Repairing ozone layer is also reducing CO₂ in the atmosphere – new study

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Spring 2060. In dark glasses, a wide sunhat and with what little exposed skin left caked in sun cream, a child stares at the woodland across from their house. It looks scraggly and stunted, and with far fewer leaves than in the old photos she has seen. Still, no time to dwell on it: there’s a UV index of 20 and she’s already spent five minutes outside.

Thankfully, this is not our future. Due to steps the world took in the 1980s to protect the ozone layer, a region of the upper atmosphere that absorbs the Sun’s harmful ultraviolet (UV) radiation, we have one less environmental problem to worry about.

In the mid-1970s, scientists realised that the ozone layer was being depleted by the growing use of chlorofluorocarbons (CFCs) as refrigerants and as propellants in aerosol cans, among other applications. With the 1987 signing of the Montreal Protocol, which was later strengthened by numerous amendments and ratified by 197 countries, the world phased out CFCs. Today, CFC levels in the atmosphere are falling and the ozone layer is beginning to recover.

A bin full of discarded aerosol cans.
CFCs are nontoxic and nonflammable, making them useful in everything from hair care to household cleaning. Joseph Sohm/Shutterstock

But what if the Montreal Protocol was never signed? What would the world we managed to avoid have looked like? This is the subject of a new study led by me with an international team of collaborators.

In earlier research, scientists showed there would have been thousands more skin cancer cases in such a world, where the ozone layer is thinner and higher levels of UV radiation reach the planet’s surface. There would also have been additional climate warming, since CFCs, like carbon dioxide (CO₂), are also greenhouse gases, although far more potent. Our focus was on what could have happened to vegetation.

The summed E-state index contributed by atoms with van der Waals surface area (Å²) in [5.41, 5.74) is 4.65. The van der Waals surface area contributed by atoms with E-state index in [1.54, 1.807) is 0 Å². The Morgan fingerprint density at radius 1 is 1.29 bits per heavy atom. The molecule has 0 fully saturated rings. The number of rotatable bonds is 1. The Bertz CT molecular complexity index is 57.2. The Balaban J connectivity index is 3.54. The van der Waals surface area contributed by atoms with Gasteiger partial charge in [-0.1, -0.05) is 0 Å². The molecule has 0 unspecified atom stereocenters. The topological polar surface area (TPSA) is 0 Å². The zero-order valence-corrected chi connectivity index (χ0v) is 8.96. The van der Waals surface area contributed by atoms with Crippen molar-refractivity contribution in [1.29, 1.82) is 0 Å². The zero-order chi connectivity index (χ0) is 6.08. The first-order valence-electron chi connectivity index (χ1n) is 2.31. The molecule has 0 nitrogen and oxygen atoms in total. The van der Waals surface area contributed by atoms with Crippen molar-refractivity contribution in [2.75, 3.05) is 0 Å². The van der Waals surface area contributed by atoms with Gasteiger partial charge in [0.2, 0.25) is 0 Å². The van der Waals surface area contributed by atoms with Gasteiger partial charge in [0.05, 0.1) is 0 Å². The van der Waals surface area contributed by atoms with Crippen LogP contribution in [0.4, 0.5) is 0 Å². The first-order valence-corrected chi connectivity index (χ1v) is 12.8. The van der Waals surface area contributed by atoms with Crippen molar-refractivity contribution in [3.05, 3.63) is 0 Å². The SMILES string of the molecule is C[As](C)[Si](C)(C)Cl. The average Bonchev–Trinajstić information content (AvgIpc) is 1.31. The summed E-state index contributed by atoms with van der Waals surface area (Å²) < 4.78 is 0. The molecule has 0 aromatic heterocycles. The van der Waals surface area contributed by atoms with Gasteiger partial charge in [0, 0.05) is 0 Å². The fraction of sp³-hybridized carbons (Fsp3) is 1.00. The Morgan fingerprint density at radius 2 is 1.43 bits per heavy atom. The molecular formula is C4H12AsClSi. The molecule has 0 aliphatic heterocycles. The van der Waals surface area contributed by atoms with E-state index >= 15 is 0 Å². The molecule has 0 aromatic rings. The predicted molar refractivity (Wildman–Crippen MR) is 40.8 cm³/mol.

Like humans, plants are damaged when exposed to high UV levels. Plants absorb CO₂ as they grow, but when UV radiation increases by 10%, plants accrue 3% less biomass. Without the Montreal Protocol, we estimated that UV levels would have been 4.5 times higher on average globally than today at the end of the century. We also estimated that by 2050, European, Asian and North American UV levels would be higher than they are in the present-day tropics.

Overall, this means that more of the CO₂ humans emit would have remained in the atmosphere, rather than being locked up in plants and the soil. And this extra CO₂ would have led to more global warming.

A world without the Montreal Protocol

Using computer models to represent the climate, the atmosphere’s chemistry, vegetation and the carbon cycle, we simulated two worlds. The first assumed that the 1974 paper alerting the world to the dangers of CFCs was never published and their use grows at 3% a year. The second is a world where CFCs are controlled and the ozone layer recovers, the world we live in now and are on track to inhabit.

Apart from the CFCs, the two simulated worlds are identical. In both, CO₂ and other greenhouse gas emissions follow an intermediate scenario for the 21st century, which is one of several used to inform the UN’s Intergovernmental Panel on Climate Change reports.